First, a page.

Farm Shops are an important part of the UK’s rural economy. Farm Shops bring in employment to rural areas of Britain, they give a model and structure to a farm looking to diversify, they promote healthy living and support local community. But what makes one Farm Shop more successful than another? Increasingly, it’s because of the social media strategy.
Supermarkets in the UK are an almighty force. According to Statista, supermarkets are forecasted to bring in the total market value of 192.6 billion by 2017. Organic food and drinks are increasing in popularity as people have more choice due to the rise in online shopping. But where does the Farm Shop place within this, and how do they compete?
A Farm Shop is a shop which sells produce from a farm directly to the public and by buying from farm shops directly supports the rural economy (Oxford English Dictionary). A report conducted by the European Commission in 2013 identified that in the UK 70% of British consumers want to buy local. Social media allows Farm Shops to tell their story. It brings in that local connection, a sense of value, an emotional bond between farm and consumer. It may also bring in criticism (and unwarranted attention), so Farm Shops need to capture consumer expectations and use this feedback to adapt and refine the business strategy. A social media strategy can help to manage expectations and as much as possible exceed them.
Farm Shops are businesses often run directly by farmers and their families that want to diversify and develop a profitable, self-sustaining business. Farm Shops are tied to a working farm, so there is a balance required to focus on both business elements, particularly with smaller Farm Shops where the profit margins may be small. So, how do these Farm Shops tap into social media to promote themselves?
In 2017, 59.63% of all Britains are using a form of social network. Social media will continue to grow with an expected coverage of 62.46% by 2022. That’s a rise of over 4% in the next 4 years and an estimated 42 million users. Farm Shops must have a strategy to be visible to their markets on social media otherwise they will have problems competing in an online business environment. There are thousands of services promoting themselves as social media services but what are they actually offering to the rural sector that provides value and support to a locally oriented business? There needs to be a connection between social media services and the rural community as there are a number of business elements that are unique to businesses like Farm Shops.
Every so often a newspaper or magazine will post their Top Farm Shops (and delis) in the UK. Look at these critically as depending on the source and their consumer focus the list may be skewed. How many list London deli’s as their top businesses, neglecting so many excellent Farm Shops that little bit further out of the way than people seem to feel comfortable going to? According to a report by the Food Distribution Reseach Society advises that UK Farm Shops …”must create a unique identity or brand for their operation, build networks, develop knowledge and talent, and build business acumen in order to creatively overcome obstacles and manage diverse operations” (Slocum & Curtis, 2017).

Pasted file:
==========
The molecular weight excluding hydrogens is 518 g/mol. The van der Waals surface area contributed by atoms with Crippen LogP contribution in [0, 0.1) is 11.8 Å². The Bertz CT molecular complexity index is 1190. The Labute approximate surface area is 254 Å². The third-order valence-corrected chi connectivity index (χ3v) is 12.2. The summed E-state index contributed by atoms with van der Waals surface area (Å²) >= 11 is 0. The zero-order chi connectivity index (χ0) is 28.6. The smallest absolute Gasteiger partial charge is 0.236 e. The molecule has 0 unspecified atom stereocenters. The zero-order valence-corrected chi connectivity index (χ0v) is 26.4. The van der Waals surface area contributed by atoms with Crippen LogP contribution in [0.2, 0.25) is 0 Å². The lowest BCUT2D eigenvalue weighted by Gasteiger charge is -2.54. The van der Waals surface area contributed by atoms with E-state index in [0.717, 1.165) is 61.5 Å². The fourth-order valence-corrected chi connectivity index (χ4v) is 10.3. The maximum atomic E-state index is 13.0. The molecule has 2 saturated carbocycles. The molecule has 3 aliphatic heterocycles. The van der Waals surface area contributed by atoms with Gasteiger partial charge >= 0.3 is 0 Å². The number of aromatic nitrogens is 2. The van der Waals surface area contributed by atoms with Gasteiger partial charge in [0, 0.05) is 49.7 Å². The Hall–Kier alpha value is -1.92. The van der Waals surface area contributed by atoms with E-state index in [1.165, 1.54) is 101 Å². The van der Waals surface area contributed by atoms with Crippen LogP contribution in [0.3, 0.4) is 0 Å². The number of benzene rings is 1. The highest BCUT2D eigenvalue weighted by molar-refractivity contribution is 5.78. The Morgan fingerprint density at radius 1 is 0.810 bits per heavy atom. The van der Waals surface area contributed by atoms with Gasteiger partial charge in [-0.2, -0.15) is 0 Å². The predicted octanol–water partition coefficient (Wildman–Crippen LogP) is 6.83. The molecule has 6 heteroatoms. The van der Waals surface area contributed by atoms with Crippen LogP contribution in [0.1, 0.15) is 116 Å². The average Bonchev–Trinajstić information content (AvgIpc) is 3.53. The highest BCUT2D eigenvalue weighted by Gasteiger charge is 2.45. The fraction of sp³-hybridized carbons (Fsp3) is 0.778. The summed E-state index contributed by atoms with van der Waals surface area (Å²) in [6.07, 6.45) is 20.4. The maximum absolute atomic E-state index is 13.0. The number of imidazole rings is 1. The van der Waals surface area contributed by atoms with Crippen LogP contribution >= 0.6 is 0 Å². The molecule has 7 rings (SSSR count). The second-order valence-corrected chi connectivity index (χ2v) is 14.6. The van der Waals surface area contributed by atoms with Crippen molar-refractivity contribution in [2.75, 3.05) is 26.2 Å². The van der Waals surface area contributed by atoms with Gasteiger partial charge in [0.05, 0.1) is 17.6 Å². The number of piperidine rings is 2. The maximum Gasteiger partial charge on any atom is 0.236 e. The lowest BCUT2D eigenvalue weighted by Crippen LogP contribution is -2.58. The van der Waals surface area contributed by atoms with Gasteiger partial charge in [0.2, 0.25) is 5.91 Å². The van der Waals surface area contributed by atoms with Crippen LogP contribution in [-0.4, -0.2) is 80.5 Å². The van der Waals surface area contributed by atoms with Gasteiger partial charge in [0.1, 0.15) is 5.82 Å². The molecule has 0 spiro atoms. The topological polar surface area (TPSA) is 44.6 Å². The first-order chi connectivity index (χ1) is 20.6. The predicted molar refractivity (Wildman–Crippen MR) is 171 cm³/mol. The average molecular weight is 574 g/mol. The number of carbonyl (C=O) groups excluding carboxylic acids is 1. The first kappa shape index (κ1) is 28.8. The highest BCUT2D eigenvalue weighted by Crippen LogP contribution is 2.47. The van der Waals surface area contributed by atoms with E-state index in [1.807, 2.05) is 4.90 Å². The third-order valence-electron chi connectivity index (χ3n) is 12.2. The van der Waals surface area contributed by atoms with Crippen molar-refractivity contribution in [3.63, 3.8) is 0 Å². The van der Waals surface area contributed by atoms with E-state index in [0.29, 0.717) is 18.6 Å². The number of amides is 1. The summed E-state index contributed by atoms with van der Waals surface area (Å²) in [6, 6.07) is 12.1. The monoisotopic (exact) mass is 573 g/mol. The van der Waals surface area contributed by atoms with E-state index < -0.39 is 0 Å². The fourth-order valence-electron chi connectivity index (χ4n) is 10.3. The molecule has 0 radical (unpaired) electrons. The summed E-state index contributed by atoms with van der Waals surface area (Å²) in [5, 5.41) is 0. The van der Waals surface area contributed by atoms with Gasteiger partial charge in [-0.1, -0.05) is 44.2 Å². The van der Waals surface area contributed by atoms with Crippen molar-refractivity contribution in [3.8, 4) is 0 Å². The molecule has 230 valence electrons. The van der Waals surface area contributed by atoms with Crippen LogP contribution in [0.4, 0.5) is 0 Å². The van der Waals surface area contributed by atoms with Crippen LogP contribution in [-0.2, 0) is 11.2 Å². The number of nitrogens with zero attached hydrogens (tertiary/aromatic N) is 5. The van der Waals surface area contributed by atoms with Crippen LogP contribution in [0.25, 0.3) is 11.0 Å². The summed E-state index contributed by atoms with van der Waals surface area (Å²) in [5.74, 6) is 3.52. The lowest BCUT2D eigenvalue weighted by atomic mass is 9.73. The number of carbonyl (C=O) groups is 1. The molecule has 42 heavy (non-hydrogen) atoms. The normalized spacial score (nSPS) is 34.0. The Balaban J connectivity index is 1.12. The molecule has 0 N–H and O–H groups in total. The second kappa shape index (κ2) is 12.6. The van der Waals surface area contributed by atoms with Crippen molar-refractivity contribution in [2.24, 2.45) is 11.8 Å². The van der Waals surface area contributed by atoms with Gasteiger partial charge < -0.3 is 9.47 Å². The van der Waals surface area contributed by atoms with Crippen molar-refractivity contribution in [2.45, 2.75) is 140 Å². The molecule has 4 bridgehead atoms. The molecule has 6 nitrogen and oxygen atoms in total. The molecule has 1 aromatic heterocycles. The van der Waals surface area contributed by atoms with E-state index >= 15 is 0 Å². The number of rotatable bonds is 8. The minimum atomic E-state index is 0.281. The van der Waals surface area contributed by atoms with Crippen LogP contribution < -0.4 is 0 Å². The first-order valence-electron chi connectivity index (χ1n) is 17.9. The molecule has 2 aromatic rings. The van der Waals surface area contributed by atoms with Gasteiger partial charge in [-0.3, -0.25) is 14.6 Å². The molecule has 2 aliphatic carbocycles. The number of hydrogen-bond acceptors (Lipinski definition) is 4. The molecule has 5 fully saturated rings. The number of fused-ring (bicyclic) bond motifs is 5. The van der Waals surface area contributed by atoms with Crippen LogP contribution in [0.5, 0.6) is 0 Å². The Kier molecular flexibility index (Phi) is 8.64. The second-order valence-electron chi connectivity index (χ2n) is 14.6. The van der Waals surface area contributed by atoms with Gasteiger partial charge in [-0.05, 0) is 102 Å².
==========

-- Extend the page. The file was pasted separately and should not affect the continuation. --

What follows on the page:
Every Farm Shop needs a social media strategy that works for them that makes them unique and interesting to consumers and builds a loyal customer base. Repeat business is critical for a Farm Shop to grow, and there needs to be a strong connection with a consumer for them to return time and time again, often to a place that is not around the corner but takes time to travel to. A Farm Shop social media strategy needs to address the following:
- Who is the target audience – demographics, interests (look at analytics)
- Where is the audience located? This may not always be where you think
- Who is the competition? Have you studied them?
- What makes your Farm Shop unique? (SWOT Analysis will help with this)
- Are you consistent in your branding and messaging?
- Are your customers online and/or offline?
- What is the customer experience look like?
- How do you drive people from social media to your website?
Virtual Administrator (VA) businesses like Blue Ninja Business Support are providing services to rural businesses to support in developing and implementing social media strategies that are impactful, consistent and on message. VA businesses work with Farm Shops according to their requirements and are able to be proactive and often reactive due to the nature of virtual support. VAs fit into the team dynamics and work in partnership to bring the ideas and plans of the business into action. VAs also cover other skill sets such as website design and updates, customer service feedback, team time management and a variety of other services that will help a rural business to move forward.
Listings of where to find local British Farm Shops
Fabulous Farm Shops – England only